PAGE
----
Daniel Cormier is a funny customer.
He's an undefeated heavyweight at a time (and in a sport) where that's not a routine commodity.
He's an Olympian wrestler with the type of track record and character that most people could only dream of.
He can talk a little trash when he wants, and it's usually more clever than the standard "Imma beat that dude bad" that's shown up on more than one UFC Countdown special.
He's made the deft career decision to drop a weight class, where he'll be met by longtime contender Rashad Evans. Pass that test, and he'll fight Jon Jones for the 205-pound title at some point in 2014.
And yet people don't really seem to care that much.
There isn't even really a great reason for it. They just don't seem to care.
Coming off of his surprise win in the Strikeforce Heavyweight Grand Prix a couple of years ago, Cormier had hype. He'd walked into that tournament as an alternate and romped to the crown, starching Antonio "Bigfoot" Silva and trouncing Josh Barnett.
But long delays between fights and uninteresting showings when he has been in the cage have hurt his marketability. It isn't as easy to sell Cormier as it was before he was in the UFC, which is both backwards and bewildering.
The encouraging part, though? Jones being on the horizon. Many have tipped Cormier as the last great hope to dethrone the light heavyweight king, particularly if Swedish slugger Alex Gustafsson can't get it right on his second try sometime this year.
It's a fight that's interesting because of Cormier's skills and how they mesh with those of the champion, and also because the two genuinely seem to dislike one another. Jones has come to embrace his heel persona, and Cormier has proved he has enough silver in his tongue to ruffle his feathers.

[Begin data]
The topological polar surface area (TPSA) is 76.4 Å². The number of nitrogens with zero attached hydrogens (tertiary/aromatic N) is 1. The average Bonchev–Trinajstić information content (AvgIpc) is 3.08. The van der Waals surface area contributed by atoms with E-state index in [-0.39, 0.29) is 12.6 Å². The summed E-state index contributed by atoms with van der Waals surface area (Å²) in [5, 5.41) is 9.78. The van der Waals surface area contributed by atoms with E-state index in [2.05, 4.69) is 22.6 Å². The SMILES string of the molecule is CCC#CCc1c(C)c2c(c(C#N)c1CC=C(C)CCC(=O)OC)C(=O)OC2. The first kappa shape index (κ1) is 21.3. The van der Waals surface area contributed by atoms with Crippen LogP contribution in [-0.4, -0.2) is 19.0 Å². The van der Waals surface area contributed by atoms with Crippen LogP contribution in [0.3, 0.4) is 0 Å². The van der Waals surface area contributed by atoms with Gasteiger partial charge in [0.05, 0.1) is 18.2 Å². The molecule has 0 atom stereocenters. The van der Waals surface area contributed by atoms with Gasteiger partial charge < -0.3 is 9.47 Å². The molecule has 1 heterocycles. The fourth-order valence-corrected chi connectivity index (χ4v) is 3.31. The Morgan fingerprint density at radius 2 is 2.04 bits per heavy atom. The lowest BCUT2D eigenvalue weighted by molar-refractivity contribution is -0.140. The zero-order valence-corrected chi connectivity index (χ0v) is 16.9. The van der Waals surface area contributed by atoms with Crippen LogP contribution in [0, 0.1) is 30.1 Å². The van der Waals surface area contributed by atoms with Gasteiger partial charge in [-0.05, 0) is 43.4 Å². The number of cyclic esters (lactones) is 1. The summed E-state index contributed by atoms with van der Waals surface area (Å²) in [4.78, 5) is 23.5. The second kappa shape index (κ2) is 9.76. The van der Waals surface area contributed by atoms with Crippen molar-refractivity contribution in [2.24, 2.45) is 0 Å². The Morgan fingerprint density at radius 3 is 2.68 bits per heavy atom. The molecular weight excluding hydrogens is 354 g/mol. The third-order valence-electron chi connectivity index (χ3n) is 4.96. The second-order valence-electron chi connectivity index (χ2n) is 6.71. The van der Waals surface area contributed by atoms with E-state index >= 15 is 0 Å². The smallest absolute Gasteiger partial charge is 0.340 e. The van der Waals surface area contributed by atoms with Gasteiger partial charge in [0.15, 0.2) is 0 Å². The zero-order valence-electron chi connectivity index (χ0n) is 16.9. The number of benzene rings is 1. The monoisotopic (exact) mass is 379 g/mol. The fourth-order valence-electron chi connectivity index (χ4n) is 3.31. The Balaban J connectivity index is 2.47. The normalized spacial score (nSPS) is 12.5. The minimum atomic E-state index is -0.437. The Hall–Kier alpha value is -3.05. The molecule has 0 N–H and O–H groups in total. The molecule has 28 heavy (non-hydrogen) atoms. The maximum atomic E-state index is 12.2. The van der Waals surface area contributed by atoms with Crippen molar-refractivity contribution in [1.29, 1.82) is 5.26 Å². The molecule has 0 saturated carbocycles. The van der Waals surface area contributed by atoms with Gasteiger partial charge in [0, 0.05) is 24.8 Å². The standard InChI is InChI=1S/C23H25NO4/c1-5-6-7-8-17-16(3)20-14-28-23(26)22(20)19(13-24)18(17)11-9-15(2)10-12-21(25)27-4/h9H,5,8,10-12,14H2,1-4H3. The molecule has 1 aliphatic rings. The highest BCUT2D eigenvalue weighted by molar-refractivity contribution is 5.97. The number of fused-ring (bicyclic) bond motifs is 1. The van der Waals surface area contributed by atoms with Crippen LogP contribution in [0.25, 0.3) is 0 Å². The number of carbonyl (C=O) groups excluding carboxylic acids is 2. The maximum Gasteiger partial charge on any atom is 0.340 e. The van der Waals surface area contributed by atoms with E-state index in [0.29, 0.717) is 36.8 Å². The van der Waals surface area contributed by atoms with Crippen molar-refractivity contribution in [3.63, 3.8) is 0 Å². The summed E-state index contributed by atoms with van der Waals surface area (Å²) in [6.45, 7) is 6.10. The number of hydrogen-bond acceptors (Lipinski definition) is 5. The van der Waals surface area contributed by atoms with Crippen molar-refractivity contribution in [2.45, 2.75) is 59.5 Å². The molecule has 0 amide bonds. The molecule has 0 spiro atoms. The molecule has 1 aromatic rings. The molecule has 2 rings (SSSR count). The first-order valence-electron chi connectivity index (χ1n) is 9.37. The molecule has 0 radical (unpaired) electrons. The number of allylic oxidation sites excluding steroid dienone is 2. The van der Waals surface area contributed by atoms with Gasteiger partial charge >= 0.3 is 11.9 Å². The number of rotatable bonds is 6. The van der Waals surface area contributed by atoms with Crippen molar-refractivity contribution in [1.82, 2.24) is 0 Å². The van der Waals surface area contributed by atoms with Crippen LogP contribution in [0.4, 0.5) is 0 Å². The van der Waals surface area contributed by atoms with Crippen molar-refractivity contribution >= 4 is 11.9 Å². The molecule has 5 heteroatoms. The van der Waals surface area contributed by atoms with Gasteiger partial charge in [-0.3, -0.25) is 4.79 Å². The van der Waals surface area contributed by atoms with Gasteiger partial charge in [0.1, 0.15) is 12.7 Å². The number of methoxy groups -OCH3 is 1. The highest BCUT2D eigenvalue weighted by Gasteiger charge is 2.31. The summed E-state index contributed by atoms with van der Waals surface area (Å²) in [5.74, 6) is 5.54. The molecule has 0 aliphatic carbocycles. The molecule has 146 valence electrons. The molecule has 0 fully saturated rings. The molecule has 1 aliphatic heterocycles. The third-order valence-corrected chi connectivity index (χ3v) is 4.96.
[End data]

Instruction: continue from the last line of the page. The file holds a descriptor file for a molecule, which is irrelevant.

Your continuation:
In terms of a recipe for stardom, a bout between Jones and Cormier places all the ingredients on the table. It's up to those two to mix them all up and throw them in the oven.
If that mix goes awry for Cormier though—be it in his lead-up to a Jones fight, his performance once he gets there or should he blow it before he ever gets that chance by losing to Evans—that's basically the end of the line.
Not for him as a fighter, but definitely for him as a draw.
He's simply not going to have a better chance at a star-making turn than in a fight with Jones, and turning 35 this year doesn't give him much time for second chances anyway.
Thus, that's what it boils down to for Daniel Cormier in his quest for MMA stardom: Get your fight with Jon Jones, or fade into bolivian. It's not about his perfect record or his Olympic background or his personality, it's about getting to Jones, getting that spotlight and getting that cheddar.
That's not an easy road. But if being a star was easy, everyone would do it.